First, my period wouldn’t come; it was unusually delayed by a week. And then, it finally came. But it never stopped. I bled for over a month non-stop before the cause was finally diagnosed: uterine fibroids. Basically, benign tumors in my uterus that had been growing over the course of my life and were now so large, they were collectively taking up almost half of the space in my uterus and had to be surgically removed. 

I cried. I got angry. I became frantic. Why now? And why to me?

It turns out that over 80% of black women grow fibroids at some point in their lives. I would consider it an epidemic. But the amount of research that’s been done has been very limited. 

And just like other injuries and illnesses, finding out you have fibroids is an extremely lonely experience. It’s a body part that isn’t societally acceptable to talk about and often illicits pity, which no one wants. And most people don’t know much about it, so they don’t know what to say or how to help. Even when you know other women who have gone through the experience, it’s hard to share the experience with them because it’s an issue that drags out over the course of months, sometimes years for people. And it’s simply difficult to keep the average person plugged into your experience for that long. It’s something that as the person going through it, is constantly on your mind and affecting your thoughts. But for others, they only think about it when you bring it up. It’s not a huge deal. If you’re not dying, most medical issues are seen as “not a big deal.” 

The problem is that for the person going through it, it feel like hell. Between the constant doctor’s visits, the side effects of the medications you’re taking and the fears you may have around surgery and any unintended consequences/results, it’s freaking terrifying.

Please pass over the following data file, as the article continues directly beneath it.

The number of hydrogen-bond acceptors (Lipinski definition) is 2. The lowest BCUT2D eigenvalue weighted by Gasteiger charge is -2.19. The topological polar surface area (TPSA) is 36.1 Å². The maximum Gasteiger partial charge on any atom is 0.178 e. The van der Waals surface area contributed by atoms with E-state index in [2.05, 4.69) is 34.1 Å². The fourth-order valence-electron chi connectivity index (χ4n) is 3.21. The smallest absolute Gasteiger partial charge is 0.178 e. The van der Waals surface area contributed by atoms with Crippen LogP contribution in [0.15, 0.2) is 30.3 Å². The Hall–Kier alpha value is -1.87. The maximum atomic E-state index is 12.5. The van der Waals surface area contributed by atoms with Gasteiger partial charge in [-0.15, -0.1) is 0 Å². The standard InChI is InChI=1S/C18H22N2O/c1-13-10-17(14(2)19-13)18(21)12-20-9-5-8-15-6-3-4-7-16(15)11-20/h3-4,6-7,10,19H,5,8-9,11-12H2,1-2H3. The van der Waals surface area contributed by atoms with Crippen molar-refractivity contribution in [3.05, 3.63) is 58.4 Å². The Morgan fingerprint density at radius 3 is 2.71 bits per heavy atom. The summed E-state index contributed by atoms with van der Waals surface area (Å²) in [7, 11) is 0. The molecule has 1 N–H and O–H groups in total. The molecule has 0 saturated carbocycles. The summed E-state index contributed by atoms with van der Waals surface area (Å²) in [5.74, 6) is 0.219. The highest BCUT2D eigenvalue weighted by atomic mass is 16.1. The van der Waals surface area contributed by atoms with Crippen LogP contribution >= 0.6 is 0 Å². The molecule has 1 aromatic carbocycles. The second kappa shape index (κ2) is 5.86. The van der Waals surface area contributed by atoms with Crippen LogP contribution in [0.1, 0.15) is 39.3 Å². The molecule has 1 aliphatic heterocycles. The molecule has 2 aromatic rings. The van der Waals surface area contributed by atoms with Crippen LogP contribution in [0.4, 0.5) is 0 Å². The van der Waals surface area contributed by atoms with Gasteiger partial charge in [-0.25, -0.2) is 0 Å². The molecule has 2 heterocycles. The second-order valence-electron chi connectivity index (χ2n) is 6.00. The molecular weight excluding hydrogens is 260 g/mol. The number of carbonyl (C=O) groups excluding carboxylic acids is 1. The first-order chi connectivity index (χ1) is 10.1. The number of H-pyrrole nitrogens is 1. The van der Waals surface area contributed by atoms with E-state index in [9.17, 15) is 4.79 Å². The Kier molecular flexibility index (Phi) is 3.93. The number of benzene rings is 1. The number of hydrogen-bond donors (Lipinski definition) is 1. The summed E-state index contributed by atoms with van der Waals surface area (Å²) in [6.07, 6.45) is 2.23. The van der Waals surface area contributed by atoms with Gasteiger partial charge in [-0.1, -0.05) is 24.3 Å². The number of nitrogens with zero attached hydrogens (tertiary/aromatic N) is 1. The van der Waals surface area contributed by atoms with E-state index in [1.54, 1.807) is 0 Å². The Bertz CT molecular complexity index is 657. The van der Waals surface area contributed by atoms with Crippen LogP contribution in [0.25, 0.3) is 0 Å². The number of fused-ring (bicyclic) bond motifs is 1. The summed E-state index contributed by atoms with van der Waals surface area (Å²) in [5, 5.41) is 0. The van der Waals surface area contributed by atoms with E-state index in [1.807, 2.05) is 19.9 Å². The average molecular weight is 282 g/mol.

Especially because it’s in the uterus, which is such a delicate area of the body, any issues or complications seem to result in hysterectomies — complete removal of the uterus. Which for a young woman in her 20s, is terrifying. You’re now faced which weighing the odds of 1 unpleasant decision vs another. Your future lies in God’s/luck’s/the doctor’s hands. It’s so emotional and trying to get work done or pretend to feel the same as you felt before all these questions came up for you can be very difficult. Many of the doctor’s I’ve spoken to, when I asked for time off from work to process everything respond saying that I don’t need time to process because the surgery has a relatively quick recovery time. It kills me inside because our society doesn’t value human life. Like I said before, if you’re not dying, often the emotional components of well-being are simply ignored. Doctors are not trained to think of your whole health, just the parts that they can see. And it’s not until someone is suicidal that our society truly cares for them; we do not have great preventative care in our society. And this experience has made me realize this more now than ever. 

What would the ideal solution look like?

Ideally, if someone found out they were going through any type of illness or condition, especially one with such life-altering potential effects, they would be able to:

  • request time off to go to therapy, spend time with family,
  • attend meditation or yoga retreats and take time to heal completely both inside and out.
  • use the time off to really focus on their diet and make sure they’re nourishing themselves appropriately
  • maybe a nutritionist would even step in to recommend meal plans
  • take time to go to the gym and workout consistently so that they can raise their endorphins and establish a routine they can carry with them once they return to the rat race at work.
  • use the time to volunteer at non-profits, so that they can gain a sense of perspective and control over their situation.
  • get linked with others going through similar struggles so that they could confide in and comfort each other as they push through the process and deal with our nation’s unjust and inefficient healthcare system.
  • have time to go to multiple doctors and get 2nd opinions & options.
  • have time to get all their lab tests and grab whatever appointments are available during the work day & work week without feeling stressed about balancing it all with work meetings or managing expectations.

Does any of this resonate with you? What’s been your experience with fibroids? How have you managed to balance it with work? Comment below.